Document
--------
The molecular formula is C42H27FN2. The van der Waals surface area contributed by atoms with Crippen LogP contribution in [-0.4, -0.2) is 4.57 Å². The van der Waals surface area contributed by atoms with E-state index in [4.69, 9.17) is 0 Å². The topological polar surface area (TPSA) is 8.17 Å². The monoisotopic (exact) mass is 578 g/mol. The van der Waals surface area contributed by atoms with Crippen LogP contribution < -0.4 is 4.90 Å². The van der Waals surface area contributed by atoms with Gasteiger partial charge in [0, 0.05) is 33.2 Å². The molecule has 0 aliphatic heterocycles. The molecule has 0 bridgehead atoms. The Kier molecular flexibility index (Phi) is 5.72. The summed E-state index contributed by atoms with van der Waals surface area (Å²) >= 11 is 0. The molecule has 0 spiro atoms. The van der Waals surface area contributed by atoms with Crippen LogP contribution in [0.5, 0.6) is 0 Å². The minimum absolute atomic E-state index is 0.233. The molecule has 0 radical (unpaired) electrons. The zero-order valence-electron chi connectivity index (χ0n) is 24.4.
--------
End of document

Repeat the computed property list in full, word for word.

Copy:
The molecular formula is C42H27FN2. The van der Waals surface area contributed by atoms with Crippen LogP contribution in [-0.4, -0.2) is 4.57 Å². The van der Waals surface area contributed by atoms with E-state index in [4.69, 9.17) is 0 Å². The topological polar surface area (TPSA) is 8.17 Å². The monoisotopic (exact) mass is 578 g/mol. The van der Waals surface area contributed by atoms with Crippen LogP contribution < -0.4 is 4.90 Å². The van der Waals surface area contributed by atoms with Gasteiger partial charge in [0, 0.05) is 33.2 Å². The molecule has 0 aliphatic heterocycles. The molecule has 0 bridgehead atoms. The Kier molecular flexibility index (Phi) is 5.72. The summed E-state index contributed by atoms with van der Waals surface area (Å²) >= 11 is 0. The molecule has 0 spiro atoms. The van der Waals surface area contributed by atoms with Crippen LogP contribution in [0.5, 0.6) is 0 Å². The minimum absolute atomic E-state index is 0.233. The molecule has 0 radical (unpaired) electrons. The zero-order valence-electron chi connectivity index (χ0n) is 24.4.